Community groups in Calderdale are being encouraged to apply for a share of £148,000.
The funding available from the Community First Neighbourhood Matched Fund is to help develop and expand their valuable work.
In the last two years more than £3 million has been allocated to social action projects in the Yorkshire and Humber region and some 600,000 volunteering hours have been contributed to date as projects ‘match’ their Government money.
Now community groups can apply by visiting http://www.cdf.org.uk/content/funding-programmes/community-first/neighbourhood-matched-fund and finding details of their local community panel.
Minister for Civil Society, Nick Hurd said: “We want to support people who are passionate and have the drive to make their communities better places to live. That’s why we are making small amounts of money available across the country through the Community First Neighbourhood Matched Fund so that many more people have the means to make their ideas come to life and improve where they live.”
The Government launched the Community First Neighbourhood Matched Fund in 2011 to open up more opportunities for local projects by providing small grants to community groups and local social action projects in some of the most deprived areas of the country. This has resulted in innovative social action initiatives being implemented across England.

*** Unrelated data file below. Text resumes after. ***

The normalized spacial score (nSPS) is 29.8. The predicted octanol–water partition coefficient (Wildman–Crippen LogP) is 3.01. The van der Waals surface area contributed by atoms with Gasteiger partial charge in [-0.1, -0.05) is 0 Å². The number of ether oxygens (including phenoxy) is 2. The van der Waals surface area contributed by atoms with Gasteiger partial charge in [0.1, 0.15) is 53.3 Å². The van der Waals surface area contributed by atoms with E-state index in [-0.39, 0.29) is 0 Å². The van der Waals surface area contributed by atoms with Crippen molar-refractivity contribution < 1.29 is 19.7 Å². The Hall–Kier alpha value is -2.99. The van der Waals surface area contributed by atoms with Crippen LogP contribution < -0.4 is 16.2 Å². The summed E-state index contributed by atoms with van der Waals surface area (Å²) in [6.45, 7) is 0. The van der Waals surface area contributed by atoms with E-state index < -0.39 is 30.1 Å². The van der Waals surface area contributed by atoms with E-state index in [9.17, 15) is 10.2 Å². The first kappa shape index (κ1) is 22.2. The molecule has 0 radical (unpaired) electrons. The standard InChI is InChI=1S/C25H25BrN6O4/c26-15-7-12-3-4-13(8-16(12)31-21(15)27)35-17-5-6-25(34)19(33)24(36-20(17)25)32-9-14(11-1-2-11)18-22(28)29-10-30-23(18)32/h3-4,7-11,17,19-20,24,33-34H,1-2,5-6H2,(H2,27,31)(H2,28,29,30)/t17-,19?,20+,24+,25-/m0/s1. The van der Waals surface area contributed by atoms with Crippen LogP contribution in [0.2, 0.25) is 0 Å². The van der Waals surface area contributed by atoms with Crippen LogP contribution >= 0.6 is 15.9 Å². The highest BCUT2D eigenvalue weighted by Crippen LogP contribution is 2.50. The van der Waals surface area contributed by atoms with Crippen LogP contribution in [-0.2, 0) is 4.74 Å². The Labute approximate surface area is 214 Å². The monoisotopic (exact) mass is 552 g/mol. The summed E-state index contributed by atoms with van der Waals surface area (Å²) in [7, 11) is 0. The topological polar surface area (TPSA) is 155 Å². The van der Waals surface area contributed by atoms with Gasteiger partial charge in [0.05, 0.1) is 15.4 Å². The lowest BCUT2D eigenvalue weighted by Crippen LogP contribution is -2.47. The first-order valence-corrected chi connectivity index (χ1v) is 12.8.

There are 600 ward panels based across the country who decide on local priorities and how to best allocate funding in their area. Residents apply to their local panel with a community focused proposal. If approved, funds are awarded directly to the project by the delivery partner – the Community Development Foundation.
Alison Seabrooke, Chief Executive of the Community Development Foundation, said: “What I love about the Community First Neighbourhood Matched Fund is that it is bringing the best out in communities. Across the country we see people coming together to decide local priorities, they’re volunteering in their communities and they are being supported in this with much needed funding. This shows that small sums of money can have a huge impact and act as a catalyst for change.”
The Community Neighbourhood Matched Fund is a catalyst for new activity. Ten per cent of projects have been established since it launched and the programme has reached new community groups, 38 per cent of whom had not received public funds before.
Most projects benefited from 292 volunteering hours on average, building on the goodwill which already existing in communities as 91 per cent of existing projects already had regular volunteers.